Want to know some of the lessons I’ve learned about parenting in the past 11 years? Keep reading!
I started this blog years before I became a mom. I titled it “Baby Making Machine” because I knew some day I would have kids, but didn’t know when that machine would turn on. For years I speculated and predicted what motherhood would be like, but nothing could have prepared me for what was ahead. Nothing is quite like jumping in and figuring it out from experience as you go. I’ve been a mom for over 11 years now (where has the time gone?!) and I’ve probably grown as much as my kids. Not physically, but mentally and emotionally.
Keep reading to find out the 11 lessons I’ve learned about parenting:
1. These beings have their own minds, wants and lives
I used to think that once I had children they would be like mini-mes or mini-Dads. I kept believing that for a little while because my first child and oldest daughter actually has a lot in common with me. It was easy to point to the character traits I loved and saying “she gets the from me,” and the less desirable ones of course I could say came from her Dad’s side. But a couple kids in I realized that they aren’t extensions of us. They are their own people and deserve to be treated as such. I’m not here to train them to be the best child of mine. But to help guide them as they learn to be the best version of themselves.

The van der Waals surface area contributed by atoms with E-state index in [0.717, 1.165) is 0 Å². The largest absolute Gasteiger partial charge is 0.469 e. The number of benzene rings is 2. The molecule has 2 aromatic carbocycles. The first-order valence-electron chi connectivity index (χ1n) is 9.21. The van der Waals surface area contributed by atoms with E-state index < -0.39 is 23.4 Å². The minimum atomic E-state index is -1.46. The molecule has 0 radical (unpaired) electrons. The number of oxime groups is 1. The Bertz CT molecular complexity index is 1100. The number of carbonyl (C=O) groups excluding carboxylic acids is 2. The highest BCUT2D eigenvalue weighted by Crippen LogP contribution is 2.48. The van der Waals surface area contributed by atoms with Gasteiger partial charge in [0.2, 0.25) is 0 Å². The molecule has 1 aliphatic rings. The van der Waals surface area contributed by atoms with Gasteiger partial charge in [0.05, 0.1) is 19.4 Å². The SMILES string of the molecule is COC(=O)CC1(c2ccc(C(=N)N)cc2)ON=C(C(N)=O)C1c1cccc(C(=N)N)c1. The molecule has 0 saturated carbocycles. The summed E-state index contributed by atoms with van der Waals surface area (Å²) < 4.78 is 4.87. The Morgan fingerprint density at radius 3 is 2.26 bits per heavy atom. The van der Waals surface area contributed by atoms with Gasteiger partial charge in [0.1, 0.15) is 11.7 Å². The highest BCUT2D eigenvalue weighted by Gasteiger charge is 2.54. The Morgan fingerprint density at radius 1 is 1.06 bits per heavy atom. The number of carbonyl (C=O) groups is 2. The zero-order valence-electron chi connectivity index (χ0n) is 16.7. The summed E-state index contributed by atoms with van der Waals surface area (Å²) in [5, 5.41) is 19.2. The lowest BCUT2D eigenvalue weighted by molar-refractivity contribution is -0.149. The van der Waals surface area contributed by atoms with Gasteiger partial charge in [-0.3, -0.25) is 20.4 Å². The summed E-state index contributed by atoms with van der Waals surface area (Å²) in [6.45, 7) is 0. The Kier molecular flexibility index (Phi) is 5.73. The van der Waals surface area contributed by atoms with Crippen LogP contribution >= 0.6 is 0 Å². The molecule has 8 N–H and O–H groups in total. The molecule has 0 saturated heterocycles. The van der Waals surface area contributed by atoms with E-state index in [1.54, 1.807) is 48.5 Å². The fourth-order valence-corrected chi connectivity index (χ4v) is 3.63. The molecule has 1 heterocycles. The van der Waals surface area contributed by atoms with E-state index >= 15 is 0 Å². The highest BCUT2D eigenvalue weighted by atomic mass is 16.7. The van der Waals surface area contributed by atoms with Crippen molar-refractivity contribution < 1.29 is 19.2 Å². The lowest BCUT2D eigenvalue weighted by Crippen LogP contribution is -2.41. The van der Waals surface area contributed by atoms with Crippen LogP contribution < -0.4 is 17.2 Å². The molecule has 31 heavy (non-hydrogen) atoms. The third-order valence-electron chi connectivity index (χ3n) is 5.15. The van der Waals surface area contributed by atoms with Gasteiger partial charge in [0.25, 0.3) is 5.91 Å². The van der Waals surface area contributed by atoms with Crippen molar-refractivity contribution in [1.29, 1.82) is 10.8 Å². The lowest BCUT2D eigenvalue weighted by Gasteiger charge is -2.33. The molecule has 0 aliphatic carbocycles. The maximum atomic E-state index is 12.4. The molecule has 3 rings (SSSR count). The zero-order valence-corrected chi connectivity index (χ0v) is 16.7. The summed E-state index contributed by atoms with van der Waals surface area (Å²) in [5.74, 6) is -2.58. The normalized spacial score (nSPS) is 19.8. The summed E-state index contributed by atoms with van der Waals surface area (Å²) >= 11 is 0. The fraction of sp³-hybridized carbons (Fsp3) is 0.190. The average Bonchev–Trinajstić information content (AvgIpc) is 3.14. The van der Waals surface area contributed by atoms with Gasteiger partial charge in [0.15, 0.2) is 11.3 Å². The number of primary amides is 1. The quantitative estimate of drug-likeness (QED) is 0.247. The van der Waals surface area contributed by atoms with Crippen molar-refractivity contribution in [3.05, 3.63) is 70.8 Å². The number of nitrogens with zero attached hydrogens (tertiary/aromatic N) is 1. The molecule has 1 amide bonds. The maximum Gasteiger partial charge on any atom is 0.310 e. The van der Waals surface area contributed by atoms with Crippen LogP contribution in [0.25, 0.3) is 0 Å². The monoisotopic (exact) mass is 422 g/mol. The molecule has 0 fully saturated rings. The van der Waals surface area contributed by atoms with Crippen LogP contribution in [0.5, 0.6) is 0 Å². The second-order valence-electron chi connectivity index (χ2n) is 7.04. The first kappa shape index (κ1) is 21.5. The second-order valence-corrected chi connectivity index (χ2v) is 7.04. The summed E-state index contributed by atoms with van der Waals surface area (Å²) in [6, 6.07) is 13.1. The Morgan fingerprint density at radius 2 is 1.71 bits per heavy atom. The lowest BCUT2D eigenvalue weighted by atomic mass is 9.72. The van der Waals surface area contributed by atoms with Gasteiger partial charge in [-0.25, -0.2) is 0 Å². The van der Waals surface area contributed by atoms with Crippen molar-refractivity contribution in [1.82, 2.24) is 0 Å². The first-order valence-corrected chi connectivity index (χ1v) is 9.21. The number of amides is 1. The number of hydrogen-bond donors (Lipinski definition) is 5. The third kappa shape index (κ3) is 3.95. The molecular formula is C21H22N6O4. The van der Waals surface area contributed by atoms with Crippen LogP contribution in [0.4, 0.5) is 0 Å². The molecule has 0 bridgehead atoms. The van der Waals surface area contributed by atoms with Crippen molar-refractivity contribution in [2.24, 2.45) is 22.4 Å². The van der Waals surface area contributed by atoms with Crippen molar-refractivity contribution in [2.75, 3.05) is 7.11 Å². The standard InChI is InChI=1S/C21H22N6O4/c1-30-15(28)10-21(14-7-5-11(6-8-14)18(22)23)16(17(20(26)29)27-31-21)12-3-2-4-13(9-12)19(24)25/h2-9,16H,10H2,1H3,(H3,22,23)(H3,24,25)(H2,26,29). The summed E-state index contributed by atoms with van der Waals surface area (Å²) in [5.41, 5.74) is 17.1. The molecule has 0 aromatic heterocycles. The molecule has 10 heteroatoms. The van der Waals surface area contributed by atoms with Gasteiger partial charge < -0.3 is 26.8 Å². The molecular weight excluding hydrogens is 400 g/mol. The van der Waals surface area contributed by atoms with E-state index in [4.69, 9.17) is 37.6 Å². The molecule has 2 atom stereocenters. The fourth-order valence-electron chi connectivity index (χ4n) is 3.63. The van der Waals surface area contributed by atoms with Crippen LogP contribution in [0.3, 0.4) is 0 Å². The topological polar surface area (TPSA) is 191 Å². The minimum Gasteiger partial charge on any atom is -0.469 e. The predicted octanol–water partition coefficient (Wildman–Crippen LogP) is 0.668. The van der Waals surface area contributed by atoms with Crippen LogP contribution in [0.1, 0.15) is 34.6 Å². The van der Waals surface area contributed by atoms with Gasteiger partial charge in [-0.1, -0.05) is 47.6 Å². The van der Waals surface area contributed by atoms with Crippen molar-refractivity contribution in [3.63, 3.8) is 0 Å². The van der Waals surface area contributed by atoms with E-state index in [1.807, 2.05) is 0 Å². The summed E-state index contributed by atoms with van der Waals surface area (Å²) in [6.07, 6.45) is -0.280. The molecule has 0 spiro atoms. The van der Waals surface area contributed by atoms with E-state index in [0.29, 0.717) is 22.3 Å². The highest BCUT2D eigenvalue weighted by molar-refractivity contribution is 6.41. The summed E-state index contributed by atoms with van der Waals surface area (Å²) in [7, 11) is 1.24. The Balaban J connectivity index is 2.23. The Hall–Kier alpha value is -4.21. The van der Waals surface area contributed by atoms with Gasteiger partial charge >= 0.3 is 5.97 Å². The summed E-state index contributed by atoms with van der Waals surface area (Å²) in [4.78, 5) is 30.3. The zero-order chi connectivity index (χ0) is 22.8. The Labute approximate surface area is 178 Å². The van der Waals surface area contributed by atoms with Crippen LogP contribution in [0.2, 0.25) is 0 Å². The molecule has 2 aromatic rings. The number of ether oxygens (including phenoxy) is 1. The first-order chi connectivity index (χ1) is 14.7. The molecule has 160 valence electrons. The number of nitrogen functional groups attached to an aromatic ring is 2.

2. No two kids are the same
Along the lines of my first lesson, each of my kids is different. When my son came and I realized he wasn’t like my or my husband… Then my third came and she was even more different from the rest of us… I realized these are new people coming into this world with completely different personalities.
My favorite book to help break this down is called The Child Whisperer. This book describes the different energy types present in children and has been a lifesaver when learning how to respond to, acknowledge and help educate my kids.
3. Parenting isn’t as easy as I expected
Motherhood is much harder than I had ever anticipated. I’m pretty sure in my dusty archives there are some embarrassing posts about what I predicted motherhood would be like, and boy is it different. A lot more exhausting and demanding. No matter what my kids’ ages are. If it ever gets easier I’ll let you know. But as cliche as it sounds, it’s rewarding and worth it in ways I didn’t imagine too.
4. Choose your battles wisely
With so much on my plate, I quickly learned that choosing where to spend my energy was crucial. Trying to convince Lee Lee that extra frosting is not a good idea is a waste of time, but teaching my kids the importance of treating others (both in and out of the family) kindly is not.
I choose my battles based on what will serve my kids and my family in the long run (or my sanity in the short run), and that can look different for everyone. Which leads me to my next lesson…
5. There is no one-size-fits-all approach